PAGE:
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Home News Free Services to Help New Mexicans Quit Tobacco
David Morgan
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Free Services to Help New Mexicans Quit Tobacco

December 30, 2013 - Nicotine Cessation - Healthy Living

As New Mexicans gear up to tackle New Year’s resolutions, the Department of Heath offers a variety of new and free resources to quit tobacco in 2014.

“Tobacco use is the leading preventable cause of disease and premature death nationwide,” said Department of Health Cabinet Secretary Retta Ward, MPH. “Tobacco use results in an estimated 2,100 deaths in New Mexico each year. Our cessation services make it easier to make the commitment to quit smoking.”

Tobacco users can access free cessation services in a variety of languages through the statewide toll free number 1-800-QUIT-NOW (1-800-784-8669) or online at New this year is the dedicated Spanish-language quit line 1-855-DEJELO-YA (1-855-335-3569) and online services at

“Quitting can be challenging because nicotine is a very addictive drug,” explained Benjamin Jacquez, Program Manager for the Department’s Nicotine Use Prevention and Control Program (TUPAC). “Fortunately, there are effective and proven quit methods available and free services are offered throughout New Mexico.”

The Department offers free counseling services and an 8-week supply of Nicotine Replacement Therapy (patches, lozenges and gum) for participants who register with the quit line. Participants can access services 24 hours a day, with TTY available for the hearing impaired. Quit line participants are also able to request text message support for their quit efforts.

There is also the new QUITNOW Smartphone App now available on iTunes and Google Play. The free app provides smartphone users with a downloadable tool that supports them throughout the quit process, helping them set a quit date, identify reasons for quitting and conquer cravings once they’ve quit.

An estimated 303,000 New Mexican adults and 23,000 high school youth currently smoke. An estimated 42,000 New Mexicans are afflicted with tobacco-related diseases. Cigarette smoking has a harmful impact on nearly every organ in the human body and is linked to conditions such as chronic obstructive pulmonary disease (COPD), heart disease, stroke, pneumonia, and cancers of the lung, stomach, pancreas, cervix, and kidney.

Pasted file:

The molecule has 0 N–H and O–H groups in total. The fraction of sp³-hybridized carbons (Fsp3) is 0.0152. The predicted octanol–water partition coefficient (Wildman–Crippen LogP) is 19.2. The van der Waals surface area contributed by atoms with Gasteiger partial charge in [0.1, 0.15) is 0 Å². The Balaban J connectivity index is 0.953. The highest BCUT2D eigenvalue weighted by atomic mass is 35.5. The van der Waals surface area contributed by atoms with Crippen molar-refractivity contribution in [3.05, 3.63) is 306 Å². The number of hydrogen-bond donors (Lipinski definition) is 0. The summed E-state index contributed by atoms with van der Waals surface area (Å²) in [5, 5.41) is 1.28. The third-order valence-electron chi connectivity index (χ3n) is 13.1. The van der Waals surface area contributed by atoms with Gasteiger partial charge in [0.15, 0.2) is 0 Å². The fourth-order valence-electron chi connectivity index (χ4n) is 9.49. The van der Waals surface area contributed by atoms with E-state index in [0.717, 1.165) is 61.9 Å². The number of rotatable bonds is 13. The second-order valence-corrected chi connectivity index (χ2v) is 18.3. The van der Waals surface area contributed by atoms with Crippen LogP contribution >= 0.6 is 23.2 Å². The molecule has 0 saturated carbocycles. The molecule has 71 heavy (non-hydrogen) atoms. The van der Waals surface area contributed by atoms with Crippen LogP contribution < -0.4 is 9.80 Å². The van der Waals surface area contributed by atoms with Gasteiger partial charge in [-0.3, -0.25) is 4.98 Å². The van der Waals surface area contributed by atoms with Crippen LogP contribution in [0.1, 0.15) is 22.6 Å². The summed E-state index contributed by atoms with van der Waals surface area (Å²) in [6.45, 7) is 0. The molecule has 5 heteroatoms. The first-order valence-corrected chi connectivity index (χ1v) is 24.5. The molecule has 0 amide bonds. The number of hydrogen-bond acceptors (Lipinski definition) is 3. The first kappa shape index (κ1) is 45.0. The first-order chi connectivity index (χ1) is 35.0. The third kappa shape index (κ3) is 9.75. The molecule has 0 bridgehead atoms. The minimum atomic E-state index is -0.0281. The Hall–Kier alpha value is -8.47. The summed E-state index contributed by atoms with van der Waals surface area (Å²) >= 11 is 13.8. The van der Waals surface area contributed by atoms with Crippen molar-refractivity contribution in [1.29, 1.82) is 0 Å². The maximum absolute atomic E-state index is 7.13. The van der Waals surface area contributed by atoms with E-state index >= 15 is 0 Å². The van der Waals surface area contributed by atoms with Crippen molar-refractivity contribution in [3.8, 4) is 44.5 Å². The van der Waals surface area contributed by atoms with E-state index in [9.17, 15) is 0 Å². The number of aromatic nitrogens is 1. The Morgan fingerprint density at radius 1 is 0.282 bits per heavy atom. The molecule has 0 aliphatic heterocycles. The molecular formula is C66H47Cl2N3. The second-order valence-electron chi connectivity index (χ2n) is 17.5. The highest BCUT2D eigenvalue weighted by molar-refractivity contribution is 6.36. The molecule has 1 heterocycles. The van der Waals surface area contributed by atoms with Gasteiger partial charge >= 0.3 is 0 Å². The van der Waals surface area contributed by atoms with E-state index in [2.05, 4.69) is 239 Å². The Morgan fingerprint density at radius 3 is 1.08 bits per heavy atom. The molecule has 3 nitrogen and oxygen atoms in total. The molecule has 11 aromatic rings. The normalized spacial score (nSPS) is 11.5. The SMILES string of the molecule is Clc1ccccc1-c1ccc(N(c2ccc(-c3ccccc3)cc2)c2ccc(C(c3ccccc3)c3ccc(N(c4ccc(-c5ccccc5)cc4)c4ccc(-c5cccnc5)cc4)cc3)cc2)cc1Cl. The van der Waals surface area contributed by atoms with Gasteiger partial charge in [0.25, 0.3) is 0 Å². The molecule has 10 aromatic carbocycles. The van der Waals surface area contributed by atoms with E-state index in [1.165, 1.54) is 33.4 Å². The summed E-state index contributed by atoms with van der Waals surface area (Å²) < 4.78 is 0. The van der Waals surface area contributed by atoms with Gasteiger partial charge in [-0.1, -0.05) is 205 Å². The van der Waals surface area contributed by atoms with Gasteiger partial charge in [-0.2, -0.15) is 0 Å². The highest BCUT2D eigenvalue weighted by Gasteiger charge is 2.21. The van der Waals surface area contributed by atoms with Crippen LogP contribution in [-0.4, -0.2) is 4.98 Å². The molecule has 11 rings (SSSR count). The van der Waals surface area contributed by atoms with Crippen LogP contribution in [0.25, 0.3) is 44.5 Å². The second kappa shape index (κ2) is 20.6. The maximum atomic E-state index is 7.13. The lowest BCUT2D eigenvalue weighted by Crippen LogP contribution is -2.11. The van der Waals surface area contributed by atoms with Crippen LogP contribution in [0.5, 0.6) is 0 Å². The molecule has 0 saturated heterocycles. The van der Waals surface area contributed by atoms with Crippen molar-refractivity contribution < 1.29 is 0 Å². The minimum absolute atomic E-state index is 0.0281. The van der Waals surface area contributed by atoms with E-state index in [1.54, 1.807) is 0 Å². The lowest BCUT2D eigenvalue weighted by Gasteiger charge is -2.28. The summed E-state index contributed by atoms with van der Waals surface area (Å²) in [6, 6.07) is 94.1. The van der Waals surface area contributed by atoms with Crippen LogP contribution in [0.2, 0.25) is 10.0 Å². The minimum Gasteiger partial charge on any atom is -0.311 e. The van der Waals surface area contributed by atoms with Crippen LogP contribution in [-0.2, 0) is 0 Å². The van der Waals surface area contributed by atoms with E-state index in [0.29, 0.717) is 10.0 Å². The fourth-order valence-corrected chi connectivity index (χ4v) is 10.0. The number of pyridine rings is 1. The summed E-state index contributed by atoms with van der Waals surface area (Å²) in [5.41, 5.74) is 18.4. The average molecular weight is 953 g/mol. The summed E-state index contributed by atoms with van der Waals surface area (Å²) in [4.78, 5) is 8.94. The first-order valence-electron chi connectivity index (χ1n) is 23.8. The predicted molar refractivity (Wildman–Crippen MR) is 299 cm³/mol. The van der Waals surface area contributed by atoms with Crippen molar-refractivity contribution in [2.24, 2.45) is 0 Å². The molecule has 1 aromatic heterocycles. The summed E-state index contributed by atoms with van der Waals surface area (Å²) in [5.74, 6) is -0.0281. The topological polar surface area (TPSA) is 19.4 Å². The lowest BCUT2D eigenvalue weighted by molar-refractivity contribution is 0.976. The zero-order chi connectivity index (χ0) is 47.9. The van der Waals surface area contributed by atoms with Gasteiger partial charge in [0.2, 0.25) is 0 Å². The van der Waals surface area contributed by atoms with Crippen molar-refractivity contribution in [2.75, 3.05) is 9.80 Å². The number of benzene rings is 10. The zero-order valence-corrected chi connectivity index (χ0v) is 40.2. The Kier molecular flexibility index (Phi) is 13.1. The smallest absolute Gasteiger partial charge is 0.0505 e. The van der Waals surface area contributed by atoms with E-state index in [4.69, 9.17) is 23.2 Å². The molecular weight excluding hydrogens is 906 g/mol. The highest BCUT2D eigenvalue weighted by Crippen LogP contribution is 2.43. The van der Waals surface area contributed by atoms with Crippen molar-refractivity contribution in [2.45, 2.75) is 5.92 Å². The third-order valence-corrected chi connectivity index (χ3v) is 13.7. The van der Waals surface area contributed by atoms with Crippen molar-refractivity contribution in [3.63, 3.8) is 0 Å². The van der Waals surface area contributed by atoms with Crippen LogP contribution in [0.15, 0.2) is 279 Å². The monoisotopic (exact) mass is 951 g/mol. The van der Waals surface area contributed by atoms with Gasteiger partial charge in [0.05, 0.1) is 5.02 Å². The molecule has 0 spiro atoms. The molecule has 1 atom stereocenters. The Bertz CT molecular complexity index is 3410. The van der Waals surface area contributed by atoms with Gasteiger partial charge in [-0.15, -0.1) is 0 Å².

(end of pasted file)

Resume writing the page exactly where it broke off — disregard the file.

People who stop smoking can greatly reduce their risk for disease and premature death as well as help protect children, family, friends and pets from exposure to secondhand smoke that can cause immediate harm to those who breathe it.

The New Mexico Department of Health offers the following tips to help quit smoking:

  1. Talk to your doctor or healthcare provider (e.g., doctor, dentist, nurse, pharmacist, psychologist, or smoking cessation coach or counselor), especially if you want to consider using medications that can help you stop smoking and lessen the urge to smoke.
  2. Prepare for the day you plan to quit. Tobacco proof your environment--get rid of all tobacco products (and other items such as ashtrays) in your home, car and at work.
  3. Talk to your family, friends and co-workers and let them know you are planning to quit. Ask them not to use tobacco around you or leave cigarettes and other tobacco products where you can see them.
  4. Change your routine. Use a different route to work. Do something to reduce your stress. Distract yourself when you feel an urge to smoke or use tobacco.
  5. Get support from other people. Studies have shown that you have a better chance of being successful if you have help.
  6. Consider signing up for counseling. Telephone counseling is available free of charge at 1-800-QUIT-NOW (1-800-784-8669) and 1-855-DEJELO-YA (1-855-335-3569).

Regardless of how you decide to quit—whether you use medicines, counseling, or simply by stopping smoking on your own—it’s most important to commit to quit, make a plan, and stick with it. The Department of Health will continue to support individuals who want to quit by providing free resources and working to increase access to those services for all New Mexicans.

You can find more information at or

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